Intro – I coach a lot of academics. Higher Education in the UK is going through some very tough times at the moment. Many institutions are looking at cuts across the board. If you are facing possibly not being able to “be an academic” either temporarily or longer term and are wondering how you can be “you” in other roles, I hope my experience over the past year may be useful and always happy to talk with you individually. If not, thanks for reading anyway!
So, it’s now more than a year since I left my employed roles as an academic and HE leadership team member. There are lots of things I could talk about having learnt over that year – not least the fact that even if you plan for scenarios A to E, scenario F with a global pandemic and 3 months of home school (so far) will be the one that hits you. But one thing I worried about at the time was what would be my “identity” once not an academic? Who would my “tribe be”? Where would I fit in?
As it happens, my new tribe revealed itself fairly quickly. Thanks to a few key individuals who were already free-lancers I have found a very supportive community on Facebook, and some more local ones through meeting people in a co-working space and in some networking groups. Also a group of us who did our coaching training together are finding our way as “coaches” together. But my “identity” has been a whole different thing – and is still a work in progress. Definitely not a Hungry Caterpillar situation where you “eat” all the courses and training, disappear into a cocoon of personal development and emerge with a fully fledged beautiful new identity.
I should say here that identity and identity politics is a fascinating and complicated discipline in its own right and can often imply very specific things as in gender, sexual orientation, politics, race and ethnicity. We also describe our identity or identities in our social media profiles “Diversity and Inclusion consultant, Coach, Parent, STEM Ambassador” etc. What I mean here is closer to the second set, the “identity” that we use when we complete forms that ask our occupation, or introduce ourselves to someone new. The very practical and day-to-day experience as a person. And specifically my tendency to equate “occupation”, “role” or “job” to being a significant part of my identity. I know not everyone does this (my husband would not consider his role as a local government officer as a strong part of his identity), but I do know through the people I know and work with that it’s a particularly strong association for academics, teachers, doctors, nurses and many other so-called vocational professions. (I also recognise that my tendency to do this for myself could lead to bias/assumptions in how I view others and I am ever watchful of this)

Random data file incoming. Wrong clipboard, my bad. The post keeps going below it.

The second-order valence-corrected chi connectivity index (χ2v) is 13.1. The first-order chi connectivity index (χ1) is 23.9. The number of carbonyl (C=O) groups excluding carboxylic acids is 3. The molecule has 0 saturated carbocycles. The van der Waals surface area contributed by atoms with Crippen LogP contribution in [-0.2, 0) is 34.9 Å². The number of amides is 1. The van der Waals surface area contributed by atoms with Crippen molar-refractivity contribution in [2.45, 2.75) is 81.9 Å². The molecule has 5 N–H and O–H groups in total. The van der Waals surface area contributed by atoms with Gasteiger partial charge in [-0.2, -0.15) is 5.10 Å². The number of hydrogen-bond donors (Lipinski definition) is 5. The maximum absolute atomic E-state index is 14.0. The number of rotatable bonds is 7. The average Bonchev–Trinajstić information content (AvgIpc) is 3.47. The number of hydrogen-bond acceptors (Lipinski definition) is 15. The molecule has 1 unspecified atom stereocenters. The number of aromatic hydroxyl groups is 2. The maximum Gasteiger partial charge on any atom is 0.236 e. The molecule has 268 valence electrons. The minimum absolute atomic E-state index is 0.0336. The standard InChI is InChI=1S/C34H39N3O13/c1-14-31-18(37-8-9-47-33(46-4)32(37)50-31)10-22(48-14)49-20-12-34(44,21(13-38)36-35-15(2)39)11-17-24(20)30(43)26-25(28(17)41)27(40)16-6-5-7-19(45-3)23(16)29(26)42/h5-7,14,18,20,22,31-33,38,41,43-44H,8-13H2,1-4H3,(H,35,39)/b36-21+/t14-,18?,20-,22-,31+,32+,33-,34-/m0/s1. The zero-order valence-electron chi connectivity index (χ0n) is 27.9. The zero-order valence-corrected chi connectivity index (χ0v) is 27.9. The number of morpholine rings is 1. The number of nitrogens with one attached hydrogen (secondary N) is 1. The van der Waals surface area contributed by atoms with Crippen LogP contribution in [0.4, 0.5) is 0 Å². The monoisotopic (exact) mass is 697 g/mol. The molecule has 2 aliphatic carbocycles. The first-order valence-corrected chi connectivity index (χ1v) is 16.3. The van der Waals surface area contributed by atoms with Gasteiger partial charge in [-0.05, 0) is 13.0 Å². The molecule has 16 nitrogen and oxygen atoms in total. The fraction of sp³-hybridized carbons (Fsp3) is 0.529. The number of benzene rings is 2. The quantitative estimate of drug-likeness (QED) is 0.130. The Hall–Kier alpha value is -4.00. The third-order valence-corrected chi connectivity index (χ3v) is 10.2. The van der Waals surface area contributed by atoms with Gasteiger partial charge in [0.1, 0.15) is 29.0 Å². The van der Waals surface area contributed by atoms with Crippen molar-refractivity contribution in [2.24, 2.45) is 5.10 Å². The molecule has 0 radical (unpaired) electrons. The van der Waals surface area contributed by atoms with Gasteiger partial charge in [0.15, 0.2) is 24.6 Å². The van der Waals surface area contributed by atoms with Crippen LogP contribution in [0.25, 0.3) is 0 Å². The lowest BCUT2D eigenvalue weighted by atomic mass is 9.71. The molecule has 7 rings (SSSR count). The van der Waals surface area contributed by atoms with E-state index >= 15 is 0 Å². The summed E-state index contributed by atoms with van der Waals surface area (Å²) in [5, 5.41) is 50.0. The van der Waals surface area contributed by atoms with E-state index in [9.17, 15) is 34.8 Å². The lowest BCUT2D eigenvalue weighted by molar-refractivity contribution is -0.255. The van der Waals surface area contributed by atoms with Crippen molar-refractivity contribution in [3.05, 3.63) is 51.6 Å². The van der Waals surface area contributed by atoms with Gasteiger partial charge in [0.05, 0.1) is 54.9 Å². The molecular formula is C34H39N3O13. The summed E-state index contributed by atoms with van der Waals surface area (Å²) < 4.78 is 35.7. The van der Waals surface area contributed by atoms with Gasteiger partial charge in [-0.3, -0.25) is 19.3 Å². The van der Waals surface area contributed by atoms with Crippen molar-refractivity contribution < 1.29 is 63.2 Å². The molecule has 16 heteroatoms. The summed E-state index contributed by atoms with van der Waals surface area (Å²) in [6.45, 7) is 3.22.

Nonetheless, a year ago I needed new words to define myself on forms and at meetings – I still have to resist the urge to start my introduction by saying “I used to be an academic” or “I used to work at the University of Reading” which is a) defining myself by saying what I am not and b) conflating who I am with what I do. I am a little allergic to the word “consultant” due to experiences in previous organisations – though I still use it, and a lot allergic to the word Executive (as in Executive Coach). But again, I’m defining myself by things I am not.
With hindsight, I don’t think I was even asking myself the right questions. The role of “academic” or “freelancer” is only part of my identity – it’s how parts of who I am present themselves in the world where I need to earn an income and be able to fill in forms that ask for my occupation. My true identity is what is really at the core of who I am (some of it I am comfortable with, other stuff less so) and what the external expression of that is. It’s figuring out the complex relationships between who I am and what I do.
The more meaningful questions I’ve worked on are “What is my purpose?”, “What are my values?” I’ve come to realise that these are the things that are constant – to help others develop, to make the world a fairer place, generally believing the best of people at least initially, expecting perfection from myself despite being more forgiving with other people (those nearest and dearest to me may disagree with that one), kindness, authenticity, love of learning. These things ARE my identity – and that identity can be expressed in roles and job titles in many ways. As an academic, as a free-lancer, as a volunteer, and as… well I don’t know what in the future!
My coaching supervisor has been known to challenge me to stop worrying about what a coach is and just be one. While I can see her point, I do think a little thinking about who I am has been helpful. But endless reinventing and reflecting can lead me at least to procrastination and stagnation. So now it’s time to get on and BE me.
Edit / update: It has been rightly pointed out that for many people, being themselves is not possible due to systemic and institutionalised racism, homophobia or other prejudice and discrimination. I therefore recognise the role that my white privilege plays in being able to write this blog and do this work. This underlines that developing and maintaining an inclusive mindset is always a work in progress, as well as the additional importance in making sure coaching is available to ALL in academia – not just those who know how and who to ask.